However, the good news is that the God who made us, in the face of the tragedies of the sin that had so heinously marred us, took the initiative to remedy the problem and recovery the plot of His Big Story by being made one of us. Matthew tells us that although through sin we lost the plot of God’s Story, through the Son we Learn of the full Plan, in a Person, who Fulfills the Promise of God (Mt.1:21, And she shall bring forth a son, and you shall call his name JESUS…”"

Matthew, the converted tax collector, is given the privilege of writing the lead story in fulfilling act of God's Big Story. We could call his gospel account “The Messiah’s Report.” Although his is not the first New Testament book written -- Mark’s account is chronologically first, it is placed first because it gives the whole story of how the Messiah fulfilled all the Old Testament promises to Israel in the true Israelite, the ultimate First-born Son – Jesus.

Phillip Greenslade notes: “From the beginning, Matthew’s aim is to demonstrate how Jesus recapitulates the whole story of Israel. He wants to show how Jesus re-enacts the pattern of events in Israel’s history so as to bring to completion and fulfillment the purpose for which God chose Israel. The two traumatic events that bracket the Old Testament story of Israel are alluded to in Matthew 2:13—21-- the Exodus, the dramatic beginning; and the Exile, the effective end of her life as an independent nation under God.”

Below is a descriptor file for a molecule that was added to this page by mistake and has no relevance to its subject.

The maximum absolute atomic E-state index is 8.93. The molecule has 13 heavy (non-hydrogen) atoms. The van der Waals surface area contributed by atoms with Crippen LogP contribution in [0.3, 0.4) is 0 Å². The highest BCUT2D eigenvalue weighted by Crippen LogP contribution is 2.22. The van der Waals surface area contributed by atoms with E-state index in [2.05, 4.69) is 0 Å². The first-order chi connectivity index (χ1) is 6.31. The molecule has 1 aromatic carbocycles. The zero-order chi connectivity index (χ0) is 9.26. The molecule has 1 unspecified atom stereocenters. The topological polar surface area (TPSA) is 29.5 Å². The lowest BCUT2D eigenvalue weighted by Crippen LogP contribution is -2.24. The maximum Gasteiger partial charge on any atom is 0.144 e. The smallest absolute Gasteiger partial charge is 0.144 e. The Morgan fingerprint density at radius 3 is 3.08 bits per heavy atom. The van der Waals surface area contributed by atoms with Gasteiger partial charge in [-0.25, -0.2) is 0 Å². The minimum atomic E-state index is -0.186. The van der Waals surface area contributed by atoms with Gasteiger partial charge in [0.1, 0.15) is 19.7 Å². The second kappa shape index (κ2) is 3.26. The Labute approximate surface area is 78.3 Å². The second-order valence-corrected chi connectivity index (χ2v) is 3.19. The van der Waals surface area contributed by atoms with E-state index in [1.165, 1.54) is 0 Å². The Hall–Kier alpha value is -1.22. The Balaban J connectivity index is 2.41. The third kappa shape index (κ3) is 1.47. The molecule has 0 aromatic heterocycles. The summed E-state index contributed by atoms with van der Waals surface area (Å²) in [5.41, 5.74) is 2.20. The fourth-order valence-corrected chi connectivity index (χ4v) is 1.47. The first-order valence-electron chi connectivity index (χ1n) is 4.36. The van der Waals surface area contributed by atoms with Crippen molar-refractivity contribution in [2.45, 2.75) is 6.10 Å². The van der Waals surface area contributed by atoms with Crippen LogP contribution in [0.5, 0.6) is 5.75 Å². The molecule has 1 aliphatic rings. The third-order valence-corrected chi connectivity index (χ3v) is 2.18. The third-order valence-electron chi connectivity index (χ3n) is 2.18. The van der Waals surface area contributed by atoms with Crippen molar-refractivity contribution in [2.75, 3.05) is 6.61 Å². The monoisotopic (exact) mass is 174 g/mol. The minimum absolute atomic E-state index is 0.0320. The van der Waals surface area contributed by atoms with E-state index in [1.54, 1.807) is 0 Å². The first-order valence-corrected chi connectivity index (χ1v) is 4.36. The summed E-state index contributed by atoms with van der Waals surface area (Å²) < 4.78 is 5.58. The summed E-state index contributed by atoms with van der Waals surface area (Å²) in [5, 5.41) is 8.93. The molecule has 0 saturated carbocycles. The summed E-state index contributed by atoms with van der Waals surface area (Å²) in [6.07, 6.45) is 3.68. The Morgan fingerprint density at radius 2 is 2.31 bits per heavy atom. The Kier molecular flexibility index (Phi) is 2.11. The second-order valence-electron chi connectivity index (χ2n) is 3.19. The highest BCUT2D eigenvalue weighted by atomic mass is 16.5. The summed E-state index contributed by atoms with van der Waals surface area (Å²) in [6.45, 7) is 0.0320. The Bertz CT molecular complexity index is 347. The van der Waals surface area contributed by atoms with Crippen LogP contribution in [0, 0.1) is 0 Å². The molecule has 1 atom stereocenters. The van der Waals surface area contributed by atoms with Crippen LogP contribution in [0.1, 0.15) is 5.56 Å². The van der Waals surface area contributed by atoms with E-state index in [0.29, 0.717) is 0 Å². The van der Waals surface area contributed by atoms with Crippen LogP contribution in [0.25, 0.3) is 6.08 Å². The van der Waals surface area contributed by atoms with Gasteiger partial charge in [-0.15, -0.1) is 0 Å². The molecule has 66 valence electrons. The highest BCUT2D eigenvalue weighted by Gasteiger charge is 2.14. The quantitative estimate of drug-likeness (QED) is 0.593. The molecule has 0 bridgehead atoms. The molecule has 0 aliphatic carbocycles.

In Matthew’s Messiah Report, we are shown the New David, who is calling and crowning a New Israel, based on grace not race. In Matthew 4, He charges out to confront the Goliath of Satan himself, and defeats him in the wilderness where the enemy had beaten the Israelites as they journeyed on their Exodus from Egypt.

Then as the New Moses, Jesus goes up on a mountain – not as a Law-giver, but as the perfect Law-Maker and Keeper. There He sets forth in Matt 5-7, the terms of the New Covenant. He then begins the New Exodus that will take Him through the ultimate Jordan, River of Death, and out the other side in Resurrection victory. He then goes to the top of the Mount of Olives and gives the Mission Mandate to expect to go down and out instead of up and out! Down from the mountain with the whole story, which is to be taken to the whole world as the only true story that can make men whole. (Mat 28:18 -20, “And Jesus came and said to them, "All authority in heaven and on earth has been given to me. Go therefore and make disciples of all nations, baptizing them in the name of the Father and of the Son and of the Holy Spirit, teaching them to observe all that I have commanded you. And behold, I am with you always, to the end of the age.")